Author: Josiah Wagener
Sunrise: None. It's up all the time
Sunset: 20 February 2014
This summer I spent several days conserving the Fleuss vacuum pump found on the bench in the science corner of the Cape Evans hut. This is a hand powered single cylinder vacuum pump made of cast iron and cast brass.
Fleuss vacuum pump before treatment © AHT/Josiah Wagener
The pump would most likely have been used for drawing a vacuum in a bell jar in order to run chemical experiments at 0 pressure, or to draw chemicals through a filter system for experiments. It was made by the Pulsometer Engineering Co. of Reading, England, from a design patented by Henri Fleuss who was famous for inventing self contained diving apparatus in the late 19th century. He called this model the Geryk after the German scientist who invented the general style of vacuum pump in the 17th century.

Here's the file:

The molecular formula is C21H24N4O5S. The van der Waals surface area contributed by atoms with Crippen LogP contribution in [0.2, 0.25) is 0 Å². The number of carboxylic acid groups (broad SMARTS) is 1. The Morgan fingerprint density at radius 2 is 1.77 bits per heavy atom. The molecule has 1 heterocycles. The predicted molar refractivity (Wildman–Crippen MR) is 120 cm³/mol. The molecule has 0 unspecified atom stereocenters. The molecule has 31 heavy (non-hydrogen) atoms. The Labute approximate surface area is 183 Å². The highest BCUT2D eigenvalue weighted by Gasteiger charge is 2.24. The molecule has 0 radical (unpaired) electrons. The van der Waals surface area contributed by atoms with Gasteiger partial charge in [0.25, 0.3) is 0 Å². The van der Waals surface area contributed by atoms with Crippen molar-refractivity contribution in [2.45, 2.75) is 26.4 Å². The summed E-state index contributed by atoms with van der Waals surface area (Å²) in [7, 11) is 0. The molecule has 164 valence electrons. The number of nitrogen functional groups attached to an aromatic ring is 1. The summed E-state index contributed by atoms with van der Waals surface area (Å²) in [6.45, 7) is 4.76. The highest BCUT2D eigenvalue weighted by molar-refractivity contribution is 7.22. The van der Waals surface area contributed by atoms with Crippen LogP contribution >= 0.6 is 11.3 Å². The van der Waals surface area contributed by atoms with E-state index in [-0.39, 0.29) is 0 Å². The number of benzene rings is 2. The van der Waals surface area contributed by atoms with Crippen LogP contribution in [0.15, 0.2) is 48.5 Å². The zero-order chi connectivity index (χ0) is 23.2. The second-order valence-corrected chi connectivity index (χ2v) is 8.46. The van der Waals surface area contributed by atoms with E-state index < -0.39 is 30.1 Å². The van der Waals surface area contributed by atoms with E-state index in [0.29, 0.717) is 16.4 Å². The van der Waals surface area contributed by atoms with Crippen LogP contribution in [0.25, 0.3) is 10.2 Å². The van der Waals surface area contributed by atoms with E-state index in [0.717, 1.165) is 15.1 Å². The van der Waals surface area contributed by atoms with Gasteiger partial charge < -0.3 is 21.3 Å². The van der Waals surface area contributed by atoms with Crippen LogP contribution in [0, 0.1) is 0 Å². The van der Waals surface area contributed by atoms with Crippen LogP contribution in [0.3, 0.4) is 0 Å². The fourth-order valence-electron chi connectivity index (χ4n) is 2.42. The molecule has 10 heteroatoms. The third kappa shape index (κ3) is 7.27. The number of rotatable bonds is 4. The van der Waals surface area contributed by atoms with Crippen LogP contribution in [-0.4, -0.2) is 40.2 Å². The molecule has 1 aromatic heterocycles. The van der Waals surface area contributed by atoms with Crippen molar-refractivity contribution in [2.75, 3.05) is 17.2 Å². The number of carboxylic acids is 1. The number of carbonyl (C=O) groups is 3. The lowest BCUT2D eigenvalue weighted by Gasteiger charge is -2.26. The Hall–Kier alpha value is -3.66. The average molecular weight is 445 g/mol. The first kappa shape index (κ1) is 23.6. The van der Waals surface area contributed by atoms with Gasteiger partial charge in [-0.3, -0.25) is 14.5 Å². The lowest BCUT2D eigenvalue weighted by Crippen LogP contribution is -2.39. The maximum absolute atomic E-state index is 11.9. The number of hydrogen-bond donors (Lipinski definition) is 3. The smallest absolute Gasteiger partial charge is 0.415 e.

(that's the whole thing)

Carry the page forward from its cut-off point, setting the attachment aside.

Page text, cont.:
Makers plate © AHT/Josiah Wagener
The pump was heavily corroded, having been exposed to over a century of high humidity and regular freeze/thaw cycles. Most of the ironwork had been painted black at one time and part of the vacuum bulb and the pump cylinder had been painted red, however, only flaking traces of the paint remained.
Fleuss vacuum pump after treatment © AHT/Josiah Wagener
Remnants of mercury in the bottom of the bulb and the valve chamber of the pump has resulted in chemical degradation amalgamation leaving some of the metal porous and crumbly. We are unsure of the purpose of the mercury, and would be interested in any knowledge our readers can give us as to its purpose within the pump.
Cracked bulb © AHT/Josiah Wagener
To conserve the item, the rust was reduced with hand tools and abrasive pads then the remaining rust was converted with a tannic acid solution. The resulting dark surface was coated first with acrylic lacquer and then with microcrystalline wax. A brass rod splint was fashioned to hold the cracked bulb in place.
Fleuss vacuum pump on workbench © AHT/Josiah Wagener